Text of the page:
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SHANGHAI — As senior fashion editor of Elle China, Leaf Greener’s style credentials were already cemented in her homeland. But it was a chance encounter with photographer Scott Schuman during Milan Fashion Week in 2008 — and the resulting images of her style on his site, The Sartorialist — which brought her to the attention of the wider world.

She quickly became a favorite of street style photographers, including friend Tommy Ton, at international fashion weeks, and after leaving Elle China in 2014, she launched her own digital magazine on China’s WeChat platform.

Today, Leaf, the magazine, has 20,000 subscribers. Each issue digs deep into the theory of design, sometimes with designers and luxury brands — such as Hermès, Chloé and Loewe — but also with other creatives. The current issue, for example, focuses on the work of Spanish architect Ricardo Bofill.

Greener also acts as a consultant to a number of Chinese brands and foreign labels looking to make a mark in the Chinese market, particularly helping them negotiate the country’s unique social media sphere.

Her international exposure has been helped by her Instagram account, which has in excess of 160,000 followers, even though the platform is blocked in her home country.

Over a burger in Shanghai’s leafy former French Concession district, Greener told WWD about her idols — Diana Vreeland, Rihanna and Leonardo da Vinci — and spoke about fashion’s ability to communicate across cultures and the difference between an opinion leader and a blogger.

 

WWD: In addition to WeChat and Instagram, what other social media do you use?

Leaf Greener: Just those two, although I have a Weibo account [with 750,000 followers]. I just registered Twitter as well, but I haven’t used it yet.

WWD: Why do you like WeChat and Instagram?
L.G.: I love Instagram because I am a visual person — I’m a stylist and art director, so I love creating images and communicating through images. I use WeChat because I felt like it was the only practical way to launch a digital magazine.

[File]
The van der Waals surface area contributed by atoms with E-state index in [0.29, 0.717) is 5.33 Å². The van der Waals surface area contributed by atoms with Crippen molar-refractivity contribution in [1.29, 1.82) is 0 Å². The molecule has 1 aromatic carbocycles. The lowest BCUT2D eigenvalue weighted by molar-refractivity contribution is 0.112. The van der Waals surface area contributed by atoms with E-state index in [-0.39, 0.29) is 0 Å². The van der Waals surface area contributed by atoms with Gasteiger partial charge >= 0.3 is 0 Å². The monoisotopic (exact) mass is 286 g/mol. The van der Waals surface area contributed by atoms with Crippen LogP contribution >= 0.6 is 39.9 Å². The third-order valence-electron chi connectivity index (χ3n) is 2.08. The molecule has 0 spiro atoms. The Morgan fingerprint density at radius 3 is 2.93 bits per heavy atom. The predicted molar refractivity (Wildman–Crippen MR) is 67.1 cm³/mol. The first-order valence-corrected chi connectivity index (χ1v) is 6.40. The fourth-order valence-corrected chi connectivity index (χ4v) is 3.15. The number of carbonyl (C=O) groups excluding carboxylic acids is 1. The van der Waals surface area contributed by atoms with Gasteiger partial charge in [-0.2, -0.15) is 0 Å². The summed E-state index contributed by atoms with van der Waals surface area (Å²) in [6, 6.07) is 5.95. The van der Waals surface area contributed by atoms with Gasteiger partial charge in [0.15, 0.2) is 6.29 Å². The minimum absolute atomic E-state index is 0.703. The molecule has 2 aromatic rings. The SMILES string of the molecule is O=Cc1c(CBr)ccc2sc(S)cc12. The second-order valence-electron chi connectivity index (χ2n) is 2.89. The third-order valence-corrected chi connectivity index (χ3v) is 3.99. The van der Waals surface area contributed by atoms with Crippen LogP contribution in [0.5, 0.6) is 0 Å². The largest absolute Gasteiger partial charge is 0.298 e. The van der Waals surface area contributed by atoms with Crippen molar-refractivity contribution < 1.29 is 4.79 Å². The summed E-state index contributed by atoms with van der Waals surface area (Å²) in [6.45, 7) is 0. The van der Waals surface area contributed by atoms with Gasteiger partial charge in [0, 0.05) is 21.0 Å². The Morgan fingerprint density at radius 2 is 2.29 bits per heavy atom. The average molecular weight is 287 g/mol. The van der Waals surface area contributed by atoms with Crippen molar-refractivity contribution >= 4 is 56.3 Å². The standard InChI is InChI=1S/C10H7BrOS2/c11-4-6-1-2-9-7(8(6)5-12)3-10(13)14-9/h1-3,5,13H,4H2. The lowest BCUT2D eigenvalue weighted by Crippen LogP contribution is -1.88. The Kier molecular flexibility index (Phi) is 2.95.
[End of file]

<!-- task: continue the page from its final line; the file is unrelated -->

I love print, but I don’t want to do a monthly magazine, I think that’s over. In the future, I would like to do a yearly bookazine, with a really cool concept and content and design, something that people could keep forever.

WWD: What posts create the most engagement?

L.G.: [My followers] like to see me in the picture. They like full body shots, not just a close-up. They want the total look. For me, I don’t like that. I like to post about museums, art, buildings. I don’t actually post myself so often.

WWD: Is there a difference in what Chinese and Western audiences like?

L.G.: Actually, it’s the same. It doesn’t matter if they are Chinese or foreigner, everyone wants the total look.

WWD: What do you think about China’s rising KOL [key opinion leader] culture?

L.G.: In China, people can be confused between KOL and bloggers. I don’t have a blog, I am not a blogger. Xander Zhou is a fashion designer, he isn’t a blogger, but he is a KOL who can talk and give his opinion and influence people. If you don’t understand the difference you will miss out on using [opinion leaders] and communicating with their audience in the best possible way.

WWD: You are a street style star, stylist, luxury brand consultant and digital magazine publisher. Which of these roles garners the most influence?

L.G.: I’m not [Leonardo] Da Vinci, but he was a painter, sculpture and scientist and he influenced people by doing each of these things. I want to be him. That’s my goal. For me, I am doing a lot of things, but each thing I do send the same message. It’s all part of a whole package with the same values.

WWD: Who do you follow on Instagram?

L.G.: I follow fashion brands, fashion people. I don’t follow anyone who just takes selfies. It doesn’t mean anything.

WWD: Who are your style icons?

L.G.: Diana Vreeland was so cool. Rihanna is really interesting; she is unique in her style and she can pull off everything.

WWD: Is style innate or learned?

L.G.: Both. The guts are natural born. Look at Rihanna, she was born with the balls to do what she wants. You can also educate yourself. The better you understand yourself, the better your personal sense of style. People who have a really unique style only pay attention to themselves, they don’t copy anybody else.

WWD: How do you choose what to share on social media?

L.G.: I only share things I think are interesting, things that mean something to me. I only want to post things that are beautiful and convey a good vibe. Trashy is so popular right now, but I will never post anything trashy.

WWD: How do you describe your style?

L.G.: Gypsy, student and philosopher. It’s who I am. I always feel the way you wear clothes is a language of the body, it’s how I communicate with people. I can’t talk to every person in the world, but I can use my look to talk to people. That’s why I love fashion, it’s a way of communicating.

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